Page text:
Monday, 26 May 2014

False Colour Infra-red Processing (part 1)


This tutorial shows my workflow for taking an infra-red image from RAW to final, using the 'false colour' technique. The editing will be done in Adobe Camera RAW (ACR) and Photoshop CC. I chose this example image because it has a good mix of clear sky, clouds, foliage and rock. The strong direct sunlight and shadows provide nice contrast and dynamic range. One of the main features of this process is retrieving the blue sky, but this is a trick (is fake). Before I get ahead of myself though, here is some information about the image:
  • Settings: 1/125th, f/8, iso 100
  • Camera: Sony A7 (converted to full-spectrum)
  • Lens: Nikkor 35mm f/2.0 AF-D
  • Filter: Heliopan Red (#25)
  • Tripod: No
  • Area: Stone Circle - Keswick, Cumbria (Lake District), UK 
  • Time of Day: Evening, about 45 minutes before sunset


This is the unmodified RAW image. If you're taking infra-red photos I highly recommend shooting in this format if you can. RAW files offer greater flexibility with colours and levels, often resulting in lower noise and better tonal range. This is what a colour infra-red image looks like with the white balance (WB) incorrectly set in the camera. Fortunately editing the RAW file offers the ability to alter the WB values in post production with no loss of quality.


Here is an example of a better WB setting. The 'temperature' at it's minimum value of 2000 brings the red channel much closer into line with the green & blue. It's often still not possible to get it low enough changing this one setting, but don't panic yet.

Dragging the WB Tint value down will help align the green and blue to each other. This will help get a more balanced colour image, but it won't bring much more of the red channel's values down - still not time to panic.


By clamping the values of the green channel it vastly improves the colour balance and it also brings the red channel more into line. This is partially because the values you seen in the individual channels are an absolute, whereas the histogram you see at the top right is a result of the manipulation. To put it another way - we're clamping the 14bit values (16,384 tones) into 8bit (256 tones) in a better way and thus improving the dynamic range.


Clamping the blue channel values will bring the red channel further into line with the other two. With all of the channels potential maximised I'll take the image into Photoshop (CC), but before you open the image and go out of ACR you can do any other edits you wish at this point.

Small tweaks to exposure can be made and gradients and/or vignetting can be added but this will throw out the histogram values a bit. If you do this after the channel tweaks you'll have to come back and re-adjust the clamped values again. Contrast and Saturation adjustments will skew the individual channels however, so larger changes will be needed to bring the values back into alignment, so I recommend getting these the way you want them before doing the channel tweaks the first time.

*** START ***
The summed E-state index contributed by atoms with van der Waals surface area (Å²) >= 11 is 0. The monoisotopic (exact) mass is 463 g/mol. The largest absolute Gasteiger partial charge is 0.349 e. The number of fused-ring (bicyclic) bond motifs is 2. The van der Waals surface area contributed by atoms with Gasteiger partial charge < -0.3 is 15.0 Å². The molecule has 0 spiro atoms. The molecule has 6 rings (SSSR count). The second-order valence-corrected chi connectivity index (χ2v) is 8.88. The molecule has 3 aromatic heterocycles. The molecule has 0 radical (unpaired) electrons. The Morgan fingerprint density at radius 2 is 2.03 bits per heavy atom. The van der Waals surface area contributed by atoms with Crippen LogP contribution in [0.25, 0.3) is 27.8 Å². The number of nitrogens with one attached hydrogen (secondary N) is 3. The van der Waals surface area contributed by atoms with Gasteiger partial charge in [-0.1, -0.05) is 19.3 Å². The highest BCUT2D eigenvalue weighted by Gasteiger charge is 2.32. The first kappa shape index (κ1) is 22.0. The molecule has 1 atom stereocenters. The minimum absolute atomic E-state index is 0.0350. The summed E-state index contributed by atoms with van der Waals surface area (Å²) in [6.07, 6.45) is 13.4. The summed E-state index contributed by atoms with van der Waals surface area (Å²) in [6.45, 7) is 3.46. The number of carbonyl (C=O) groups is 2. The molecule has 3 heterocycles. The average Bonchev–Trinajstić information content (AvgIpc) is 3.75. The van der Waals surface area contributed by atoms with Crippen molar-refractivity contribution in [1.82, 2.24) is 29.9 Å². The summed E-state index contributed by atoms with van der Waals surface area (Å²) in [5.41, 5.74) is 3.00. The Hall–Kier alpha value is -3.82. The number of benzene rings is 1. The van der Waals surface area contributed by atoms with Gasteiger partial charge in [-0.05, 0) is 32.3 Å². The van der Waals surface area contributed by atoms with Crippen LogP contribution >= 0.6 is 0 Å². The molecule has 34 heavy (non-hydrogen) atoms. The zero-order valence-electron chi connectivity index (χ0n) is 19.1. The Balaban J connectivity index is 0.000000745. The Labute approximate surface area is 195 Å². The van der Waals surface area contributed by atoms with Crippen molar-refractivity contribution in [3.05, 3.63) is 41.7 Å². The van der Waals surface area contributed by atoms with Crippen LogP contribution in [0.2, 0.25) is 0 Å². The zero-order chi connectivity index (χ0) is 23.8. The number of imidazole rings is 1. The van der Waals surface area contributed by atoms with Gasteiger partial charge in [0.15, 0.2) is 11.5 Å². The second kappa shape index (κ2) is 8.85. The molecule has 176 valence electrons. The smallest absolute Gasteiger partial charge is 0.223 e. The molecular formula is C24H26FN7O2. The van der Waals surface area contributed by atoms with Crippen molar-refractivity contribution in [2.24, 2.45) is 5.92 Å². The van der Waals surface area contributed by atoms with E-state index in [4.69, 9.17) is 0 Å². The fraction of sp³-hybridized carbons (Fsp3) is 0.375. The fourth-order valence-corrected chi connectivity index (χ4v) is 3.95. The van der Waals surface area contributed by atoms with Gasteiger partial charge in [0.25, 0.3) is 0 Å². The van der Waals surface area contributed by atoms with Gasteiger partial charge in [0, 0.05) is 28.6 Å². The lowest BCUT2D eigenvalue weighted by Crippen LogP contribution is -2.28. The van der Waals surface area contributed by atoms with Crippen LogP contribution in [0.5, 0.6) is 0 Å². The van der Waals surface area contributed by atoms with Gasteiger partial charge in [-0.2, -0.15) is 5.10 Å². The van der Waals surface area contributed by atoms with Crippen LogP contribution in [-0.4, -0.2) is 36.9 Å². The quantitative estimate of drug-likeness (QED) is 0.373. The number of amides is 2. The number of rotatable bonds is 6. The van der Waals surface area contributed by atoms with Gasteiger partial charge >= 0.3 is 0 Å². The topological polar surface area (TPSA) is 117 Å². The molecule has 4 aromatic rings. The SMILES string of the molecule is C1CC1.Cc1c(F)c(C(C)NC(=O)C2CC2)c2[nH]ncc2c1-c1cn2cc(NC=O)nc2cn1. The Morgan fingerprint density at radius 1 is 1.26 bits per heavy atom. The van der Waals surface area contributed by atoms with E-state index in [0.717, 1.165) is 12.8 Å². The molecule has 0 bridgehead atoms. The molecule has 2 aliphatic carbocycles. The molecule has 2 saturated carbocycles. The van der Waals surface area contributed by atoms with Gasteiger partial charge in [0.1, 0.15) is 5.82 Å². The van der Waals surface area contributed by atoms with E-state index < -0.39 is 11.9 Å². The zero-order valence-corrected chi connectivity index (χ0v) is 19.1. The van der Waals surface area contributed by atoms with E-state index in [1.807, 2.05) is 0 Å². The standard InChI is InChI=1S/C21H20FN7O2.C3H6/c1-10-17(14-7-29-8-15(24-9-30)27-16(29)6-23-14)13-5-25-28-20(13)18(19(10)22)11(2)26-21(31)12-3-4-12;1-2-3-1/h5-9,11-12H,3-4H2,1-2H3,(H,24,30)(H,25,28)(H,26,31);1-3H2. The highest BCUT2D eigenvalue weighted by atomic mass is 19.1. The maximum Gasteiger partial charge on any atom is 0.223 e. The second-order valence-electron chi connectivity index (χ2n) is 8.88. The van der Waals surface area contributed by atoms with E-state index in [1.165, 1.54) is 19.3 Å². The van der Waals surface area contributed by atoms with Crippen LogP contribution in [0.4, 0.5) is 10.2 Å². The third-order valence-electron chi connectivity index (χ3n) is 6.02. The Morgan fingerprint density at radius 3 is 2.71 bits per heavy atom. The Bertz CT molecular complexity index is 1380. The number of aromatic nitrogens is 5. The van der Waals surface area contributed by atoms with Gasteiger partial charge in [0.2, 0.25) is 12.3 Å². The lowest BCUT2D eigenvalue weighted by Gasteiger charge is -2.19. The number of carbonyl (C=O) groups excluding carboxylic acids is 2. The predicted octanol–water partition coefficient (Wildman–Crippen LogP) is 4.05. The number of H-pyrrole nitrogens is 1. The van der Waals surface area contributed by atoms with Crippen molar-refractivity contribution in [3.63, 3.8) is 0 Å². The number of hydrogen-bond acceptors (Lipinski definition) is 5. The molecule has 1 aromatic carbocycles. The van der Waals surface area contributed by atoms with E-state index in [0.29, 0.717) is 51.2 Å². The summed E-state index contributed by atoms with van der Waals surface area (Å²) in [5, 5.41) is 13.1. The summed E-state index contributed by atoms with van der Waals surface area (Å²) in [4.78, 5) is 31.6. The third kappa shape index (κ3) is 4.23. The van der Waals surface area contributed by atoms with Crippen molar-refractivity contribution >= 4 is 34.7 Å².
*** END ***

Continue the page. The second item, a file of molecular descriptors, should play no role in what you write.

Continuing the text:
Now for the 'Flase Colour' technique. This involves swapping the red and blue channels around and for this we will need to add a 'Channel Mixer' adjustment layer. Once added choose 'Red' from the 'Output Channel' drop-down menu and then manually swap the values of the red and blue sliders. Red should be changed to '0' and Blue to '100'.


Now select 'Blue' from the 'Output Channel' drop-down menu and manually swap the values of the red and blue sliders again. Red should now be changed to '100' and Blue to '0'.


To finish off my process I add a 'Hue/Saturation' adjustment layer. I moved the 'Hue' slider until the sky reached a realistic colour (although it can sometimes be fine where it is). I also boosted the Saturation of the entire image a bit, but this will be a very personal taste thing.

If the blues get out of control when you boost the colours you can select blue from the drop-down menu to reduce it's saturation independently.


Although I often make many little tweaks to the sliders in ACR, add gradients and vignetting etc. this will vary greatly depending on the image. Hopefully this covers everything for the basic principal, but if you think I've missed anything or you'd like me to add any other information please feel free to write a comment below.

PS. I will be back soon to talk more about camera hardware and will soon be starting the lens reviews specifically pertaining to infra-red performance. I should be able to test most lenses on the Sony A7, so if anyone has any requests please post a comment below.

1 comment:

  1. I just converted my Fuji EX2 to a 720nm camera. Can you share any processing workflow information, this is a new area of photography for me.
    Thanks in advance for the advise.
    Cheers,
    Wayne

    ReplyDelete